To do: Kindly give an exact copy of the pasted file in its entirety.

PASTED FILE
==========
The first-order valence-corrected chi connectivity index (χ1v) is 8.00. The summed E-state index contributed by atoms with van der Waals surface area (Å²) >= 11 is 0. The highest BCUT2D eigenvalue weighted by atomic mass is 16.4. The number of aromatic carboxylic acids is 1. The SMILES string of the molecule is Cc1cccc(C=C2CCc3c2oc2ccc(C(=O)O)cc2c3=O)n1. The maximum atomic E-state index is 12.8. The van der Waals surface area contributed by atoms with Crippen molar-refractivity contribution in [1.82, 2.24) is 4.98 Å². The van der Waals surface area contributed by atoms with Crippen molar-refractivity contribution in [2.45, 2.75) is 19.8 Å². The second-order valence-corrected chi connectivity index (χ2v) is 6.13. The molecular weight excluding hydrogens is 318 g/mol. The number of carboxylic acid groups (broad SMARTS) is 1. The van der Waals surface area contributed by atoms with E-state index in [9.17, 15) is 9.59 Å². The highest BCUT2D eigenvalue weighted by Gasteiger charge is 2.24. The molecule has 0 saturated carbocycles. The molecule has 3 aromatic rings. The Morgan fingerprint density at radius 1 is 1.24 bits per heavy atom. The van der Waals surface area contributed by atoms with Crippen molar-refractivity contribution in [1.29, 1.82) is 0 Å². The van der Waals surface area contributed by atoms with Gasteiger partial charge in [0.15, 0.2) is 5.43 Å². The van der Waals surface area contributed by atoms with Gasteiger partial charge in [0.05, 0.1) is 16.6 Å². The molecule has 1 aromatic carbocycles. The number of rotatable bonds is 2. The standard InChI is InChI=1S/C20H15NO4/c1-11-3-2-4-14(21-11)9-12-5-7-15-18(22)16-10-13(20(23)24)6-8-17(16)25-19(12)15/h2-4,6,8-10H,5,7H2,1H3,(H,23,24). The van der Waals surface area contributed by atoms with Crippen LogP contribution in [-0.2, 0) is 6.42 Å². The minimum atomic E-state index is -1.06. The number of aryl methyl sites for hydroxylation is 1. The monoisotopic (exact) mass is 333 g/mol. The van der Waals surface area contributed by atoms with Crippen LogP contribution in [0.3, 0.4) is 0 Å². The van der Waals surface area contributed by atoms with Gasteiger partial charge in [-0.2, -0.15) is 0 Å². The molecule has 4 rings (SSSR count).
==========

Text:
The first-order valence-corrected chi connectivity index (χ1v) is 8.00. The summed E-state index contributed by atoms with van der Waals surface area (Å²) >= 11 is 0. The highest BCUT2D eigenvalue weighted by atomic mass is 16.4. The number of aromatic carboxylic acids is 1. The SMILES string of the molecule is Cc1cccc(C=C2CCc3c2oc2ccc(C(=O)O)cc2c3=O)n1. The maximum atomic E-state index is 12.8. The van der Waals surface area contributed by atoms with Crippen molar-refractivity contribution in [1.82, 2.24) is 4.98 Å². The van der Waals surface area contributed by atoms with Crippen molar-refractivity contribution in [2.45, 2.75) is 19.8 Å². The second-order valence-corrected chi connectivity index (χ2v) is 6.13. The molecular weight excluding hydrogens is 318 g/mol. The number of carboxylic acid groups (broad SMARTS) is 1. The van der Waals surface area contributed by atoms with E-state index in [9.17, 15) is 9.59 Å². The highest BCUT2D eigenvalue weighted by Gasteiger charge is 2.24. The molecule has 0 saturated carbocycles. The molecule has 3 aromatic rings. The Morgan fingerprint density at radius 1 is 1.24 bits per heavy atom. The van der Waals surface area contributed by atoms with Crippen molar-refractivity contribution in [1.29, 1.82) is 0 Å². The van der Waals surface area contributed by atoms with Gasteiger partial charge in [0.15, 0.2) is 5.43 Å². The van der Waals surface area contributed by atoms with Gasteiger partial charge in [0.05, 0.1) is 16.6 Å². The molecule has 1 aromatic carbocycles. The number of rotatable bonds is 2. The standard InChI is InChI=1S/C20H15NO4/c1-11-3-2-4-14(21-11)9-12-5-7-15-18(22)16-10-13(20(23)24)6-8-17(16)25-19(12)15/h2-4,6,8-10H,5,7H2,1H3,(H,23,24). The van der Waals surface area contributed by atoms with Crippen LogP contribution in [-0.2, 0) is 6.42 Å². The minimum atomic E-state index is -1.06. The number of aryl methyl sites for hydroxylation is 1. The monoisotopic (exact) mass is 333 g/mol. The van der Waals surface area contributed by atoms with Crippen LogP contribution in [0.3, 0.4) is 0 Å². The van der Waals surface area contributed by atoms with Gasteiger partial charge in [-0.2, -0.15) is 0 Å². The molecule has 4 rings (SSSR count).